Foreign Policy

Punishing Assad Won't End the War in Syria


Victims of the Aug. 21 chemical attack on a Damascus suburb

Photograph by Polaris

Victims of the Aug. 21 chemical attack on a Damascus suburb

It’s increasingly likely that after two and a half years on the sidelines, the U.S. is going to intervene in Syria’s civil war. The Obama administration says there’s little doubt that Syrian dictator Bashar al-Assad used chemical weapons against his own citizens, killing as many as 1,000, and this time the world isn’t going to wait for proof. The U.S.’s European allies have been even more bellicose. France’s Foreign Minister Laurent Fabius asserted that the massacre demands “a reaction of force” by the international community. British Foreign Minister William Hague says “the use of chemical weapons on a large scale like this cannot go unaddressed,” regardless of whether or not the U.N. Security Council authorizes military action.

As they edge toward punishing Assad, the U.S. and its allies point to a template for what the intervention would look like: NATO’s 78-day bombardment of Serbia in 1999 in response to the ethnic cleansing of Kosovo carried out by forces loyal to then-Yugoslav President Slobodan Milosevic. A senior administration official told the New York Times on Aug. 23 that  “Kosovo … is a precedent” for a military campaign without U.N. authorization. Kosovo’s minister of foreign affairs, Enver Hoxhaj, argues that the “NATO intervention in Kosovo serves as a model for our allies in the West and the Arab world to end Syrian suffering.”

There are good reasons why the Kosovo campaign has captured the imagination of those studying options in Syria. Most obviously, it was carried out over the objections of Russia, which was Serbia’s biggest benefactor in the late 1990s, as it is for Assad today. NATO’s bombs succeeded in driving Milosevic’s forces out of Kosovo and halting their rampage against ethnic Albanian civilians, which claimed the lives of 10,000 and displaced as many as 800,000.  The conflict required no land invasion, produced no Western casualties, and cost less than $5 billion—about one-thousandth the cost of the wars in Iraq and Afghanistan. Milosevic was indicted for war crimes and died in the Hague; an 11-foot-high statue of Bill Clinton now stands in the Kosovar capital of Pristina.

For liberal hawks—including those now serving in the Obama administration—the Kosovo war was the high-water mark of humanitarian interventionism. Yet for all its merits, the Kosovo example is a cautionary one. Though no U.S. lives were lost, the air campaign over Serbia wasn’t bloodless: Some 500 civilians were killed by NATO strikes, including three Chinese journalists who died when U.S. warplanes mistakenly hit the Chinese Embassy in Belgrade. The end of hostilities signaled the start of an open-ended NATO peacekeeping mission that continues to this day, and even the presence of tens of thousands of allied troops wasn’t enough to prevent former officers in the Kosovo Liberation Army from engaging in horrific acts of criminality. Nor did the West’s intervention force Milosevic from power: He held on for a further year and a half and was ousted only after he tried to steal an election. The governments of Kosovo and Serbia signed an accord last April to begin the process of normalizing relations. This took them a mere 14 years.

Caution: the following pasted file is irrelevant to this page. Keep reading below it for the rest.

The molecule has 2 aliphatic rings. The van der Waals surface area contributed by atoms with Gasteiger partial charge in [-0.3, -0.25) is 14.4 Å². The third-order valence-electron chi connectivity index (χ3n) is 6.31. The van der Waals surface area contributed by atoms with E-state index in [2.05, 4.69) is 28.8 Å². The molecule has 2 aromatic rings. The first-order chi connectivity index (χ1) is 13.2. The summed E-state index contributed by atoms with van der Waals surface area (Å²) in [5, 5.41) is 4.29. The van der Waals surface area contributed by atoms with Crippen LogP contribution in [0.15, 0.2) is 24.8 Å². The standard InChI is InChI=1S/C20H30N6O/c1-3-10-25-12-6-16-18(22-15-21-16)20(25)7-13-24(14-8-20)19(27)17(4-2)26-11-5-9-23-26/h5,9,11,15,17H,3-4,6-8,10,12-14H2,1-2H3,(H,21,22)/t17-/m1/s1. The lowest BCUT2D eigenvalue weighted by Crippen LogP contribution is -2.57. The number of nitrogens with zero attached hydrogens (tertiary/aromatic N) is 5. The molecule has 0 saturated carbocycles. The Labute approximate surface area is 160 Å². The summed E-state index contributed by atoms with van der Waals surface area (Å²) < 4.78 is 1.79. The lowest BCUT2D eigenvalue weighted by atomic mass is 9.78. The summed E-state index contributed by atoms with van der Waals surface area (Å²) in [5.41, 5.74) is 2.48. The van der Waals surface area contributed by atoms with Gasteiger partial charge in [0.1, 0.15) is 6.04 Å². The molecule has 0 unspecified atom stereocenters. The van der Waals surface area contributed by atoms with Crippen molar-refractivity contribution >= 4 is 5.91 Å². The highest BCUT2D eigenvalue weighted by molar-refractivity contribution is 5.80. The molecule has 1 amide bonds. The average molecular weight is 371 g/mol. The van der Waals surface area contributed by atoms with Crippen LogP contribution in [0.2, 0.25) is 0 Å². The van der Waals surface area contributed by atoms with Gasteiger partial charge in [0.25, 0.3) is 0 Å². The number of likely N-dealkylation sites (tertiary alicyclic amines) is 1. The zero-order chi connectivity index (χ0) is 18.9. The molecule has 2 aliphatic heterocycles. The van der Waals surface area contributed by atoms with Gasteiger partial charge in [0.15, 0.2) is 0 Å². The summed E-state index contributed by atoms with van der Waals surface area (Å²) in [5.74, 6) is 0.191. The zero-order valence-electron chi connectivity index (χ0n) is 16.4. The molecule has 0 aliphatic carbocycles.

It’s impossible to predict whether it will take that long for Syria’s warring camps to resolve their differences. (It will probably take longer.) What the Kosovo example does underscore, however, is that even overwhelming air power has limits—and that the U.S. shouldn’t labor under illusions that it can swiftly end the war in Syria without a more robust and costly commitment to defeating Assad. Richard N. Haass, the president of the Council on Foreign Relations, advocates off-shore missile strikes to destroy Assad’s chemical-weapons capabilities but says “I don’t believe this ought to be used to heavily influence the outcome within Syria. That would just get us going down the road of being enmeshed in a civil conflict there.” Instead, the administration should “make good on what the president said he’d do several months ago and provide arms to those elements of the Syrian opposition that espouse agendas the U.S. can live with.”

That strategy, too, is fraught with risks, including the high likelihood that those weapons will someday end up in the hands of rebel groups with ties to al-Qaeda. But it still may be the most palatable on a menu of unappealing options. There are lessons worth learning from NATO’s limited war in Kosovo. Just don’t expect to see any statues of Obama in Damascus.

The bottom line: A U.S. strike to stop Assad’s use of chemical weapons is unlikely to change the dynamic of Syria’s civil war.

Ratnesar_190
Ratnesar is deputy editor of Bloomberg Businessweek.

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